Given that Rural Studio's partnership with Serenbe is essentially a field test, this particular 20K House will not be built by Rural Studio students but by local contractor Simon Shell. Thus far, the experience of handing off building duty to an outside professional has “provided extensive learnings for Rural Studio" reads a recent press release.

“We are thrilled to celebrate this innovative partnership to continue our affordable housing research," says Rural Studio associate director Rusty Smith. “This is the first collaboration of its kind for Rural Studio, and we are eager to learn from skilled developers that can document permitting, costing and help flush out issues to clarify plans for the general public to build. Rural Studio and Serenbe have a shared design philosophy where connections between people, nature and the arts are nourished.”

That last bit, the arts, is important. The modest one-bedroom abode just broke ground at Serenbe’s Art Farm, a 40-acre artistic and cultural hub for the community that’s “deeply rooted in process, education and creating multiple platforms for creativity.” The Serenbe Institute hosts a limited number of yearly artist residencies at the community through its AIR Serenbe program. The 20K House will be used as a live-work artist cottage for resident artists.

Construction on the 20K House at the Art Farm is due to wrap up this November. Following its completion, the dainty digs will be open for public tours as well as short-term residences for Atlanta-area artists. AIR Serenbe’s formal resident artists — recent and upcoming 2015 residents include landscape painter Sally Bradley, scenic designer Adam Koch and cellist/visual artist Paul Rucker — will commence living/working/creating in the new structure starting later in 2016.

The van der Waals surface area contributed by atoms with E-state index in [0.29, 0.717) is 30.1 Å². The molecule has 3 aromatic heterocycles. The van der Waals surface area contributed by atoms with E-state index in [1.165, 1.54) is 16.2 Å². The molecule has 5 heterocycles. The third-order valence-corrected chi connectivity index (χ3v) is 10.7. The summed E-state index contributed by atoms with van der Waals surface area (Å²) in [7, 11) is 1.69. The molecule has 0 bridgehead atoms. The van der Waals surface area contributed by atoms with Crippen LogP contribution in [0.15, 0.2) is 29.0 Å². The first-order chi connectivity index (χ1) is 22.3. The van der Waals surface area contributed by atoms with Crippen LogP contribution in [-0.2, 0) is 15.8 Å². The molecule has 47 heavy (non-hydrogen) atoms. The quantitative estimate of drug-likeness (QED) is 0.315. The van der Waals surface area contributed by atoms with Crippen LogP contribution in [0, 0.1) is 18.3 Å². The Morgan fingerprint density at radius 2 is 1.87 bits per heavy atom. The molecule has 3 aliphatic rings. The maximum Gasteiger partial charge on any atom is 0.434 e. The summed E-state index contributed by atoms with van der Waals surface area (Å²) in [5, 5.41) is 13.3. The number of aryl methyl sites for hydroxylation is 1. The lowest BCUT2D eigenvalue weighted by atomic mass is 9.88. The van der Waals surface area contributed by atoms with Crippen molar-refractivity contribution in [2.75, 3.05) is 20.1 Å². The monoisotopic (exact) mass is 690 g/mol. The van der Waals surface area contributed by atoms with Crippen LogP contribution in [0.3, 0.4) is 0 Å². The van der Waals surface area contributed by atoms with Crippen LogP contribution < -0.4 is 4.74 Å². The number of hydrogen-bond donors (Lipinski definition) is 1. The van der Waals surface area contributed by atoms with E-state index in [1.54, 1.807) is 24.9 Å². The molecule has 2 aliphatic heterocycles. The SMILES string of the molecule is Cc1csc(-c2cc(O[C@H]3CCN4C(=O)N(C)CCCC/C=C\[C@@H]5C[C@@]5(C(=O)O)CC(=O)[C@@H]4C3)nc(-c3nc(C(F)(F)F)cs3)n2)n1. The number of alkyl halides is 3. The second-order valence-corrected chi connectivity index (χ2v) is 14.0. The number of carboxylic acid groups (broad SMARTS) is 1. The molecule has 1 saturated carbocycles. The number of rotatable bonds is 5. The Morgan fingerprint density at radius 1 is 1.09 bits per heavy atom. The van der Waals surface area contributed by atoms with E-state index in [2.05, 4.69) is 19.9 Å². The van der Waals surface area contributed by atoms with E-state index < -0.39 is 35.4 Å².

In addition to Rural Studio’s 20K House at the Serenbe Art Farm, work on the newest of Serenbe’s four “hamlets” (read: neighborhoods) is currently underway. Dubbed Mado, it will join the Selborne and Grange hamlets — each emphasize the arts and agriculture, respectively — and cater largely, but not exclusively, to baby boomers.

With its health and wellness bent and focus on multi-generational living, Mado is positioned as a sort of anti-retirement community. Yes, there will be “garden cottage” residences specifically designed for adults of a certain age. But overall, it’s envisioned as much more an “everyone” neighborhood complete with a destination spa and wellness center, yoga studio, community pool and Montessori school along with commercial and retail space and medical offices. Like all private dwellings at Serenbe, the available residential real estate in Mado will boast EarthCraft certification. Residents of these homes will also enjoy, with the help of the good folks at Bosch, geothermal heating and cooling.

Toto, we're not in Hale County, Alabama, anymore.

Matt Hickman ( @mattyhick ) writes about design, architecture and the intersection between the natural world and the built environment.